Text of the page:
DS0407 -

LOsing COntrol of MOTor Inhibition : a different View of parkinsonian akinesia – LOCOMOTIV

Submission summary

Adaptive behavior is composed of planning, initiating and executing actions. A crucial component of adaptive behavior is response inhibition, the capacity to refrain from reacting to external events or internal urges, which underlies the ability to deliberately select one plan of action from amongst potentially many. Recent conceptual and methodological insights have significantly challenged our understanding of response inhibition, including the discovery of distinct types of response inhibition that are easily confounded with each other as well as with ancillary cognitive processes. The neural processes underlying these different types of response inhibition have not yet been unraveled, and are the focus of our proposal.

The dominant view of response inhibition is that it is initiated when specific stimuli are identified, which applies for example when observing a stop sign at an intersection. This selective and reactive inhibition can be distinguished from an inhibitory process that applies to stimuli non-selectively, which might be reflected in slowing for any sign on the road when driving in an unfamiliar city for the first time. Inhibition can also be applied proactively in the absence of explicit stimuli, acting to gate actions in contexts where fast or erroneous actions are undesirable. Ecologically relevant response inhibition likely includes mixtures of proactive and reactive inhibition. Our first goal is to determine how cortical networks in healthy individuals are modulated during distinct types of response inhibition using electrophysiological methods with sufficient temporal resolution to characterize changes in neural activity that must occur in the brief span of time required to inhibit actions (hundreds of milliseconds).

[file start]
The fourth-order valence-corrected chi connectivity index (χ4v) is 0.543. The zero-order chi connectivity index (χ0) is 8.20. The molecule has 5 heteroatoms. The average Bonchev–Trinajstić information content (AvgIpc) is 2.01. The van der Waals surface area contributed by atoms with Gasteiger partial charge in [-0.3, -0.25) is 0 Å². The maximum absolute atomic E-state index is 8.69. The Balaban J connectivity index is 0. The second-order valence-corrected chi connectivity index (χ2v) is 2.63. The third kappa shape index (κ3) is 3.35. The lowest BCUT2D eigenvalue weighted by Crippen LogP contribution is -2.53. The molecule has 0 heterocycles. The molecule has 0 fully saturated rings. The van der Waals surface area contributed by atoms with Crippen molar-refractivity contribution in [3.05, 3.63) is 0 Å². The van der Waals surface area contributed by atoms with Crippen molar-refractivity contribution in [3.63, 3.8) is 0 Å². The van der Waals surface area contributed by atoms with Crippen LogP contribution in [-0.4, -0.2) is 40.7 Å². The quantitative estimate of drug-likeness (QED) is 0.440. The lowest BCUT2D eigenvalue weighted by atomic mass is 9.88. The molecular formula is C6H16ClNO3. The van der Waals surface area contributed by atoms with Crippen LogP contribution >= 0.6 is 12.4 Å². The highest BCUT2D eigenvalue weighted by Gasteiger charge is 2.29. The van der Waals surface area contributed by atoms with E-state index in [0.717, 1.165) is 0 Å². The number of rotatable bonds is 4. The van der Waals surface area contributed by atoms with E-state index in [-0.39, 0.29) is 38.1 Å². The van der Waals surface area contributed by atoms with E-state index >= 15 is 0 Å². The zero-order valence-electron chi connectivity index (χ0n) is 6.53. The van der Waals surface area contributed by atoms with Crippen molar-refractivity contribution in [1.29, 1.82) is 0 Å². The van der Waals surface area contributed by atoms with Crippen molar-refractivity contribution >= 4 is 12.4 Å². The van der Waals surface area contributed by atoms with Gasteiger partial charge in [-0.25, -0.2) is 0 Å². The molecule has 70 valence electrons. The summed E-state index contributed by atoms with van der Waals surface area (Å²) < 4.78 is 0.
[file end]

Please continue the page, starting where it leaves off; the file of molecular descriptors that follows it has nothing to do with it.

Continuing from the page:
Identifying the neural bases of response inhibition is also a pressing clinical issue. Indeed, while impulsivity is usually viewed as the unique outcome of disorders of response inhibition, excessive inhibitory control may actually lead to difficulty initiating actions. This is manifest in Parkinson’s disease (PD), where akinesia is particularly disabling and can be partially alleviated by dopaminergic therapy or deep brain stimulation (DBS). Interestingly, dopaminergic therapy or DBS can also induce impulsivity, indicating that PD is an excellent model for understanding changes in response inhibition. Recent neuroimaging investigations from our group show that akinesia and impulsivity are respectively associated with hyper- and hypoactivation within cortical networks supporting response inhibition, suggesting that akinesia and impulsivity might be two sides of the same coin. These observations constitute solid grounds that motivate our second goal, which is to investigate the cortico-basal ganglia mechanisms of response inhibition in PD patients, who provide an unprecedented view of intracranial neural activity during response inhibition.

New conceptual and technical developments place our consortium in a unique position to elucidate the mechanisms of inhibitory control in the normal state, and its breakdown in disease states. Our project consists of coordinated experiments in healthy humans, PD patients, non-human primates, and a non-human primate model of PD that aim to pinpoint the cellular and network patterns of neural activity underlying response inhibition and related disorders associated with both the effects of the disease and the effects of DBS. We propose a common set of experiments combining psychological modeling with high-resolution human/monkey electrophysiology and novel methods to localize relevant neural activity in space, time and frequency. The new data obtained in the course of this research promises to offer insight into a wide range of neurological diseases, and will be useful for developing novel therapeutic options such as identifying new DBS targets and closed-loop/neurofeedback approaches in order to treat akinesia or impulsivity.

Project coordination

Brian LAU (Institut National de la Santé et de la Recherche Médicale - INSERM)

The author of this summary is the project coordinator, who is responsible for the content of this summary. The ANR declines any responsibility as for its contents.

Partner

INSERM - UMRS 1127 - Eq Neurochirurgie Expérimentale Institut National de la Santé et de la Recherche Médicale - INSERM
INSERM - UMRS 1127 - Thérapeutiques Expérimentale de la Neurodégénérescence Institut National de la Santé et de la Recherche Médicale
UCB Lyon 1 - CRNL Université Claude Bernard Lyon 1 - Centre de Recherche en Neurosciences de Lyon

Help of the ANR 771,033 euros
Beginning and duration of the scientific project: December 2016 - 48 Months

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